Submitted by: Gladys Tate
In this lesson plan, which is adaptable for grades 6-12, students use BrainPOP resources to identify the new laws and policies imposed under King George III’s “New Colonial Policy,” which included taxation without representation. Students will describe reasons for growing tensions between colonists and England, and evaluate causes for the colonists’ movement towards the Revolutionary War.
Lesson Plan Common Core State Standards Alignments
- Identify new laws and policies under King George III's "New Colonial Policy"
- Describe reasons for growing tensions between colonists and England
- Evaluate causes for the colonists movement to the Revolutionary War
- Projector & computer with BrainPOP
- Peanut M&M's (make sure you have alternative for students that are allergic to peanuts)
- Slide close sandwich bags
- Photocopies of BrainPOP Activity Pages for each student
Preparation:Ask students about a week or two in advanced to bring in an individual bag of peanut M&M's with their name written on the back. Make sure you provide an alternative for students who are allergic to M&M's. Provide each student with two plastic sandwich bags. Have them write their names on each bag with a marker.
- Engagement: Students will watch BrainPop Movie Causes of the American Revolution. What kind of king would you describe Moby as? Why? You can use any of the three Activity Pages before, during, or after the movie for note-taking. Students can finish for homework or revisit the movie and complete throughout the week.
- Explanation/Elaboration: After finishing a lesson on the French and Indian War, students will be informed that King George III decided to install his “New Colonial Policy”. Randomly pick one student to be King George III. This student will sit at the front of the classroom (a nice touch is to keep a costume crown in the classroom for that student to wear). Inform the rest of the class that they are colonists living in the 13 colonies. The “New Colonial Policy” meant: –Place the colonies under strict British political and economic control –Make the colonies respect and obey British laws –Make the colonies pay their part in maintaining the British Empire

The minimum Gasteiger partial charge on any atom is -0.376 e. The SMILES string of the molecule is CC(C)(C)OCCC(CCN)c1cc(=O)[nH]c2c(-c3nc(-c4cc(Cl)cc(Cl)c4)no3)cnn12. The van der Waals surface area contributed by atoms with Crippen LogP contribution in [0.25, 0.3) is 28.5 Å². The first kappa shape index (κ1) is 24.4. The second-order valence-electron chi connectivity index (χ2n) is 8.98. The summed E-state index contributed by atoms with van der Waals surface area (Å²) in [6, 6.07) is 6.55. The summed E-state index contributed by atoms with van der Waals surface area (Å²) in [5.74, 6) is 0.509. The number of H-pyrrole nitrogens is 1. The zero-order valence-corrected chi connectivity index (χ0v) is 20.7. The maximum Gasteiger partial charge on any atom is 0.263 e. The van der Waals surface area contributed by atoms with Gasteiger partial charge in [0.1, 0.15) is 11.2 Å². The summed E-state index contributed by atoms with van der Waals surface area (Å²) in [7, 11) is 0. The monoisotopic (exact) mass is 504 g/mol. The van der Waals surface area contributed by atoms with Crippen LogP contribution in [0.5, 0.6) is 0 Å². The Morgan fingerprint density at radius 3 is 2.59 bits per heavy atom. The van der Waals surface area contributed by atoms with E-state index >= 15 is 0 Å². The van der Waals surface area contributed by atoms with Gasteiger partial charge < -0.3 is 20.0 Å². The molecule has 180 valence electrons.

- Inform students: The New Colonial Policy began with the Proclamation of 1763, where colonists were forced to move back east of the Appalachian Mountains back. The next laws passed to interrupt colonists lives were the Quartering Act and writs of assistance. After explaining these two policies, do a general survey of the class and ask them how they feel about the king right now.
- Exploration: Students will empty and count out their M&M’s into one of the sandwich bags (some students will have more than others, depending on their bag). The teacher will know play the role of Parliament and tax collector. Inform the students: By order of King George III a new law called the Sugar Act is in place. Each colonist must pay a tax on sugar. Place 4 M&M’s in your tax bag (the empty sandwich bag and the amount can vary depending on the teacher). Monitor the class to make sure all students are doing this. Go through each Act and tax, while explaining what it is and ask students to place M&M’s in their bags. Students will become irritated and complain that they are running out of M&M’s. Students that run out of M&M’s and who cannot pay the next tax should be placed under arrest and sent to a designated area in the class. Make sure you take up their tax bag. After you have gone through each Act, take up all tax bags. Survey how many students have any M&M’s left.
- Evaluation: Remind students that the purpose of colonies was to increase the wealth of the mother country. Then give all the tax bags to the student that is king. Students will be in an uproar. Have students write about how they feel as colonists about the king’s “New Colonial Policy”. Students will share their writings toward the end of class. At the end of the lesson, before students leave class. let them know that they should now know how people of that time period felt. Let them know that this was only a simulation and they do get their bags of M&M’s back (this is the reason for placing names on the bags).